Learned ignoramuses populate all parts of society today (I don’t deny that I’m one; perhaps you’re one, too). If they possess valuable skills and talents and stick to their specialist knitting, they can do considerable good. If they venture outside their proper boundaries, they’re mostly harmless. However, when (1) they become self-righteous and (2) head or influence powerful agencies of government that issue society-wide decrees, they create big problems, worsen pre-existing ones – and thereby produce broad, deep and enduring damage and suffering. As C.S. Lewis put it in God in the Dock: Essays on Theology and Ethics (Eerdmans, 1970),
Of all tyrannies, a tyranny sincerely exercised for the good of its victims may be the most oppressive. It would be better to live under robber barons than … moral busybodies. The robber baron’s cruelty may sometimes sleep, his cupidity may at some point be satiated; but those who torment us for our own good will torment us without end, for they do so with the approval of their own conscience …
In this and my previous wire, I’ve established six conclusions:
- In both rich and poor nations, cost-effective energy is vital and indispensable;
- Hydrocarbons are a uniquely cost-effective source of energy – and unreliable and intermittent (“renewable”) energy isn’t;
- Today, billions of people are suffering for lack of cost-effective energy;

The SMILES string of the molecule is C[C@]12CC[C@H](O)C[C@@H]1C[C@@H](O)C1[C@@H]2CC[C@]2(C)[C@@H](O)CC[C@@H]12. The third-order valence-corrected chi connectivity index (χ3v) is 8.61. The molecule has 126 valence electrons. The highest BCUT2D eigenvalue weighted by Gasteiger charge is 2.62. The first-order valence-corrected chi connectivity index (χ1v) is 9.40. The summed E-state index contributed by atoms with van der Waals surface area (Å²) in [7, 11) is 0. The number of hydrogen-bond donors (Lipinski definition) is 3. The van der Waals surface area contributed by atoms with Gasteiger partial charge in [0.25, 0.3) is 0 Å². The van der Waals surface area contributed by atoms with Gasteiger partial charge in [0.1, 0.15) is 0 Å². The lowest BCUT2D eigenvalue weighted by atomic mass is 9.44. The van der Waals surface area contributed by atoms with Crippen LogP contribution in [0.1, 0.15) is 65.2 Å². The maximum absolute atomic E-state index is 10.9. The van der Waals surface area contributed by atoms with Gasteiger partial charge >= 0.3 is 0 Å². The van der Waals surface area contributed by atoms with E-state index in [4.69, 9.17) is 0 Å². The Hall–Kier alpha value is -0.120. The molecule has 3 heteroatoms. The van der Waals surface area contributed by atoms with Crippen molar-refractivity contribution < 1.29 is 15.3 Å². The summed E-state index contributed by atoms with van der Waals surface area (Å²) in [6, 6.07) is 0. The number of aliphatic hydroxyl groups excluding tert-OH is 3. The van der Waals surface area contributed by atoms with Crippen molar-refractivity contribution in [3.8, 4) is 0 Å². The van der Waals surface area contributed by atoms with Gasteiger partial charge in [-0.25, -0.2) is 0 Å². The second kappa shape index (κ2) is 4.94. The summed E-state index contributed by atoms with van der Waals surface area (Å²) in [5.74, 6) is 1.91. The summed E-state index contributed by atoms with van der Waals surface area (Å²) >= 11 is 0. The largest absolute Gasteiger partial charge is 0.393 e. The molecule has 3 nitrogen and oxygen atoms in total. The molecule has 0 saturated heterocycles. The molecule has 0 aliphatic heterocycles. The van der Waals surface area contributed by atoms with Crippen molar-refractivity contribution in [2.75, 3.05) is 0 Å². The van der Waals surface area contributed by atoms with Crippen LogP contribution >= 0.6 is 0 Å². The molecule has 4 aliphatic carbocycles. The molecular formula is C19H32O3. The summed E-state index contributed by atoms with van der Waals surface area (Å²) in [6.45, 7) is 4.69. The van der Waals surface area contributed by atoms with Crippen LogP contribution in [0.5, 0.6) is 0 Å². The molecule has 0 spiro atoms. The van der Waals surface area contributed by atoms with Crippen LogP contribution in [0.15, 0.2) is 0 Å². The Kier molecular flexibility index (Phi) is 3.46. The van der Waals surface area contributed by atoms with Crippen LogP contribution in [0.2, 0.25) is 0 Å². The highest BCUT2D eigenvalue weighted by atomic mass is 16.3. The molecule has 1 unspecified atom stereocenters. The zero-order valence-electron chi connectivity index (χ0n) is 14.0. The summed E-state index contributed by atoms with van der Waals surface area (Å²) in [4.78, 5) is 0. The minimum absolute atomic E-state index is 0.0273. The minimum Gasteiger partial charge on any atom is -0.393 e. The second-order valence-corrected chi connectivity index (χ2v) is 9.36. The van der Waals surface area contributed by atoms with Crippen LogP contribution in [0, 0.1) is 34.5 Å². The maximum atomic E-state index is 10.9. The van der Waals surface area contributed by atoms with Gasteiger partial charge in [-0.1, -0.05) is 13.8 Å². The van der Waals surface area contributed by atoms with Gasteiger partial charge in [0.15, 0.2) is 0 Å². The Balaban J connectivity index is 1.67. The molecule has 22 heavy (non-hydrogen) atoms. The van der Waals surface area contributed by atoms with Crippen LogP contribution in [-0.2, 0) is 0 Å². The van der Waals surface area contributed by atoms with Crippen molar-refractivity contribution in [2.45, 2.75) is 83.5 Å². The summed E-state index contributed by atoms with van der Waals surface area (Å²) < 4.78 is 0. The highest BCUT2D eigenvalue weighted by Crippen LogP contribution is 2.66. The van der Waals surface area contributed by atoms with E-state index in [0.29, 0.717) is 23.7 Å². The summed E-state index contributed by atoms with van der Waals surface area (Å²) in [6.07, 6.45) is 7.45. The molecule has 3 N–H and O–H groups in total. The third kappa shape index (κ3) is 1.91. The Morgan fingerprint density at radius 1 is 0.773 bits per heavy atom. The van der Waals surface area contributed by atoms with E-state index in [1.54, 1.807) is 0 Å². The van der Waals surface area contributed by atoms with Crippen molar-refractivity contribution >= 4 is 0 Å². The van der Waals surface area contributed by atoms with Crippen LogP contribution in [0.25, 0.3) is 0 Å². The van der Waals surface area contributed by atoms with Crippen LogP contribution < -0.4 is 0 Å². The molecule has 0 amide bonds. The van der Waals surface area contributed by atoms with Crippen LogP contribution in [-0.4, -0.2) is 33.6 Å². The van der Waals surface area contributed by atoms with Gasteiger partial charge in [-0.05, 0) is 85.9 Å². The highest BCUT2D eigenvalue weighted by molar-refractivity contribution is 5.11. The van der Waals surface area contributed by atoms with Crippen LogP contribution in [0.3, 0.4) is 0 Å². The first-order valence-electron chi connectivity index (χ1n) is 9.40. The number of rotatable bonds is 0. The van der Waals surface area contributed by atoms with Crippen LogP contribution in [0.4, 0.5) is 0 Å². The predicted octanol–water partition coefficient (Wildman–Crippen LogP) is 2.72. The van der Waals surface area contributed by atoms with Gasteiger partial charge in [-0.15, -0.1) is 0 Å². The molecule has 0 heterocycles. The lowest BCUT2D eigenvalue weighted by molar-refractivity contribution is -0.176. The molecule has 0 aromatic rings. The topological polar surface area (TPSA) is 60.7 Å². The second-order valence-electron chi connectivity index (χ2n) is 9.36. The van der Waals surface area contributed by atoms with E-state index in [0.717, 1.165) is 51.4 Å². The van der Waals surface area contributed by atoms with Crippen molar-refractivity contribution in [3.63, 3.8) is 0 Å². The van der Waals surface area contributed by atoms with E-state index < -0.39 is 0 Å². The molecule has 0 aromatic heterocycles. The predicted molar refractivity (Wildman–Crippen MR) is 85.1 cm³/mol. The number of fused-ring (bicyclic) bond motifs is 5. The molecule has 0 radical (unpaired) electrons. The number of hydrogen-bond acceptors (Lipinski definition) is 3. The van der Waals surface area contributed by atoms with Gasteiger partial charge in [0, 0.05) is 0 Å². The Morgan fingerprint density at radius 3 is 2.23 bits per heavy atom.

- Hydrocarbons feed the machines that create the wealth that allows people to master the climate – and thus offset the costs (such as lives lost and property damages or destroyed, and assuming that it’s man-made) of climate change.
- Science is a process that, through trial and error, accumulates knowledge over time. It’s not a body of infallible knowledge at any given point in time. Most people rightly respect science and its achievements.
- Many “scientists” misunderstand science – and forsake it through activism. As a result, increasing numbers of people rightly distrust activist “scientists.”
Hydrocarbons aren’t mankind’s worst enemies. Quite the contrary: they’re among its longest and best friends. Yet very few people in Australia – and, alarmingly, practically no “experts” – consider their pros and cons, costs and benefits rationally or morally. In rich countries, well-to-do people can indulge themselves by claiming to adopt “green lifestyles” and signalling their alleged virtue; but in much of the world, affordable and reliable energy is a dream – and its acquisition a matter of life and death.
So-called experts make the currently fashionable but ultimately untenable case that “we” can, should and must immediately transition from “dirty” fossil fuels to “clean, green renewable energy.” Their case is fatally flawed not merely because it’s technically infeasible and ruinously expensive, but ultimately because it’s egregiously immoral: it consigns billions of people in poor countries to continued grinding poverty; moreover, if implemented in rich countries it will impoverish scores of millions.